Year of entry: 2022
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Course unit details:
Understanding Political Change
|Unit level||FHEQ level 7 – master's degree or fourth year of an integrated master's degree|
|Teaching period(s)||Semester 2|
|Available as a free choice unit?||Yes|
•To outline the contemporary nature of citizens involvement in politics in advanced industrial democracies.
•To identify the key changes in citizens’ political orientations, attitudes and activities over time. This will focus particularly on the decline of more conventional modes of engagement and the growth of newer unconventional forms of participation as well as the rise in populist anti-elite political sentiment.
•To review the key theoretical and empirical literature relevant to explaining and interpreting change in citizen politics in the post WWII era.
•To examine role that longer-term socio-economic and cultural forces play in shaping citizen orientations toward political actors, organizations and institutions as well as other short-term factors such as the media and campaign environment.
•To critically review empirical measures and analyses of citizen political behaviour.
•To promote independent analysis by students of citizen politics using major comparative datasets.
On completion of this unit successful students will be able to:
•Identify different forms of political participation and their significance from a comparative perspective.
•Understand and critically assess the main theories explaining the changes that have occurred in citizens’ political behaviour and orientations across the post WW II period.
•Understand the rise of populism and related election outcomes, such as the election of Donald Trump and the UK’s vote for Brexit”
•Critically assess the role of a range of formal and informal actors, system-level forces and individual characteristics in influencing citizen politics.
•Read, interpret, critically evaluate and conduct empirical studies of citizen political attitudes, values and behaviour.
Teaching and learning methods
10 - 1 hour lectures
10 - 1 hour seminars (with student led discussion/presentations)
1 - 2 hour data workshops – sourcing and analysing election / social attitudes data
|Written assignment (inc essay)||75%|
3000 word Essay (75%), 1000 word Critical Debate Exercise (25%)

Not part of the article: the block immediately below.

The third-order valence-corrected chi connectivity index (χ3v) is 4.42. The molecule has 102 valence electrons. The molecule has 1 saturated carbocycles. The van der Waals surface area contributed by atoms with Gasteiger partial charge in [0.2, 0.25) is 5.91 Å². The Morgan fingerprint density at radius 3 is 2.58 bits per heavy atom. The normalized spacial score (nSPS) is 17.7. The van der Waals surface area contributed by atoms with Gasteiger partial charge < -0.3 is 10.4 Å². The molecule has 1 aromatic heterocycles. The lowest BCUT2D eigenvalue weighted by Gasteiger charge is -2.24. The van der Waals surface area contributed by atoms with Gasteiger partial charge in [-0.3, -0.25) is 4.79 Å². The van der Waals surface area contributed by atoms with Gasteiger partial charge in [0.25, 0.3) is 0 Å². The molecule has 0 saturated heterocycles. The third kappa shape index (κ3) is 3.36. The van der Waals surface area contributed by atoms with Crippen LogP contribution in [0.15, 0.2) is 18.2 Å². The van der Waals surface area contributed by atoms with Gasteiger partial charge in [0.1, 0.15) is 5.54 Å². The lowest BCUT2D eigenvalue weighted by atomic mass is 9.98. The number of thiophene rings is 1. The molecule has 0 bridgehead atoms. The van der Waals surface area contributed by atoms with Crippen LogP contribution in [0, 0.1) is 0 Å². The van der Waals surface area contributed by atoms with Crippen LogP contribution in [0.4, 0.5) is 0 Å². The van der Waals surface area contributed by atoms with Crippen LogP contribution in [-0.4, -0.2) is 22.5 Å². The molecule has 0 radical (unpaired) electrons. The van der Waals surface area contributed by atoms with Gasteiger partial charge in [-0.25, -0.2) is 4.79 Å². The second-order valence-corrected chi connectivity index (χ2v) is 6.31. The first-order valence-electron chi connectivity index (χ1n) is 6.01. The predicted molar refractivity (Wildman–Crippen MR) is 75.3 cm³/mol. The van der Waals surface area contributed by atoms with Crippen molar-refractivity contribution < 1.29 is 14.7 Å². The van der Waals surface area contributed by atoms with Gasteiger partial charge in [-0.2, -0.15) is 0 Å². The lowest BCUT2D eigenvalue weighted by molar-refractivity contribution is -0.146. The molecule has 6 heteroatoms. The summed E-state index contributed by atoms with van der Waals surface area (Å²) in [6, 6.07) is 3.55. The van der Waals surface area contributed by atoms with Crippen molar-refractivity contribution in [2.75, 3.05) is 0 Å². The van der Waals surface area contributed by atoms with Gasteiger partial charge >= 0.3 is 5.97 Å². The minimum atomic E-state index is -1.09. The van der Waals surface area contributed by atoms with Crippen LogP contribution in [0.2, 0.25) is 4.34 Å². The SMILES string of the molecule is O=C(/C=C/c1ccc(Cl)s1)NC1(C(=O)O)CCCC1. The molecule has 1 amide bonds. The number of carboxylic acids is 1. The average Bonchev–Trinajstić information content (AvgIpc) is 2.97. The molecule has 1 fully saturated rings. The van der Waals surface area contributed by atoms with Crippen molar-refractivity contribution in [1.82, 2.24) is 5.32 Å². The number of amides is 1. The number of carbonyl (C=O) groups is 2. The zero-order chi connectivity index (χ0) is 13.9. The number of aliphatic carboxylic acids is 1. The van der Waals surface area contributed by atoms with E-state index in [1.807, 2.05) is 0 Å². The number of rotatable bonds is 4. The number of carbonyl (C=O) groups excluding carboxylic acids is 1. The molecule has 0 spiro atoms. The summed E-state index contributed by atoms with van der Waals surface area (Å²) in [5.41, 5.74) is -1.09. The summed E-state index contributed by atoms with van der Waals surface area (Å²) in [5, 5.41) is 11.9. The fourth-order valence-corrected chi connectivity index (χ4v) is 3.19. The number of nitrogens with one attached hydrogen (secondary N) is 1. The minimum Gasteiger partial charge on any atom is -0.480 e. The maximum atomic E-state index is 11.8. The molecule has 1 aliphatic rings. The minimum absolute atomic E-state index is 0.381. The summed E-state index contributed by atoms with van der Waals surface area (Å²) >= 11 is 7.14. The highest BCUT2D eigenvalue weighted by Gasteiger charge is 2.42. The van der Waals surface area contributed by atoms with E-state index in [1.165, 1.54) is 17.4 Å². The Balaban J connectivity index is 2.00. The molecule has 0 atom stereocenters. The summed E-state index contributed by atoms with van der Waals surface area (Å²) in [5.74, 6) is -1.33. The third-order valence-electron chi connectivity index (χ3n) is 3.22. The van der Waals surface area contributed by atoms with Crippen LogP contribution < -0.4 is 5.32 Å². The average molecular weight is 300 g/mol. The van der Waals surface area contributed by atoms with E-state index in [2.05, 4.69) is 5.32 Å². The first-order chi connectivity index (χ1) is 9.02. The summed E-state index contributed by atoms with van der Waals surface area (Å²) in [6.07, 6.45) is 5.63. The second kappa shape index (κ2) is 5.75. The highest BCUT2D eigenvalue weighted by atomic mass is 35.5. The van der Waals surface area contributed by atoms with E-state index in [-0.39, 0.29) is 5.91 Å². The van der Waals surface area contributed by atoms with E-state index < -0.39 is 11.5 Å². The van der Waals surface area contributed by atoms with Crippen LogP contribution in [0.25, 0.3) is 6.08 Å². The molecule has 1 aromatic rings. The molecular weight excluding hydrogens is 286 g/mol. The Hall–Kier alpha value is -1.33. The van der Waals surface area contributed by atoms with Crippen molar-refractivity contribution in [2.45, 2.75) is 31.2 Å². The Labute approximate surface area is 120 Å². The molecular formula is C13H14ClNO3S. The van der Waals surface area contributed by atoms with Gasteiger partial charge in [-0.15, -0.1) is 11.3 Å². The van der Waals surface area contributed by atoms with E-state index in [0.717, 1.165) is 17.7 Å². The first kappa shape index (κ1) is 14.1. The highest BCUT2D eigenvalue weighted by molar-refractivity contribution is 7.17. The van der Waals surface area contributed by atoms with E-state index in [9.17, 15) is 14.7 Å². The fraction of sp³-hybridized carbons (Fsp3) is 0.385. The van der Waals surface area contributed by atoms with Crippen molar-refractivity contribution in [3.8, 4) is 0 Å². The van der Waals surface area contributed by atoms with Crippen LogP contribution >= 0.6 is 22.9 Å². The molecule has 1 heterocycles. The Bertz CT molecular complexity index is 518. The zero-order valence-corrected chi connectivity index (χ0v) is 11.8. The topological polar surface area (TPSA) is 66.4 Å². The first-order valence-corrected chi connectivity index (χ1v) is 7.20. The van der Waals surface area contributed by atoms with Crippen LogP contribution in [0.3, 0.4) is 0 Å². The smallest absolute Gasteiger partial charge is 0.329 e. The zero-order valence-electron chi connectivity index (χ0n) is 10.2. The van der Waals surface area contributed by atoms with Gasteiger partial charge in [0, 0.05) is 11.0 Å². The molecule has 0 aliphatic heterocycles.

- Achen, C.H. and Bartels, L.M., 2017. Democracy for realists: Why elections do not produce responsive government (Vol. 4) Princeton, NJ: Princeton University Press.
- Cramer, K. 2016. The Politics of Resentment University of Chicago Press.
- Dahl, R. 1989. Democracy and its Critics. New Haven: Yale University Press.
- Dalton, R.J. 2019 (7th Ed.) Citizen Politics: Public Opinion and Political Parties in Advanced Industrial Democracies , CQ Press, USA
- Fieldhouse, E, Green, J., Evans, G., Mellon, J., Prosser C., Schmitt, H. and van der Eijk C. (2020). Electoral shocks: The volatile voter in a turbulent world. Oxford University Press.
- Gest, J., 2016. The New Minority: White Working Class Politics and Marginality. New York: Oxford University Press
- Hay, Colin. 2007. Why We Hate Politics. Cambridge: Polity
- Hibbing, J. R. and E. Theiss-Morse. 2002. Stealth democracy: Americans' beliefs about
- how government should work. Cambridge: Cambridge University Press
- Manin, B., 1997. The principles of representative government. Cambridge University Press.
- Merkel, W. and Kneip, S. (eds.) 2018. Democracy and Crisis. Challenges in Turbulent Times. Cham, Switzerland: Springer.
- Norris, P. 2011. Democratic Deficit: Critical Citizens Revisited Cambridge: Cambridge University Press.
- Norris, P. and Inglehart, R., 2019. Cultural backlash: Trump, Brexit, and authoritarian populism. Cambridge: Cambridge University Press.
- Stoker, G. 2006. Why politics matter: making democracy work. Basingstoke: Palgrave
- Van Beek, U. (ed), 2018. Democracy Under Threat: A Crisis of Legitimacy? Cham, Switzerland: Palgrave Macmillan, van Deth, J., J.R. Montero and A. Westholm (Eds) Citizenship and Involvement in European Democracies: A Comparative Analysis, London: Routledge.
|Scheduled activity hours|
|Practical classes & workshops||2|
|Independent study hours|
|Christopher Butler||Unit coordinator|
|Edward Fieldhouse||Unit coordinator|
|Jonathan Mellon||Unit coordinator|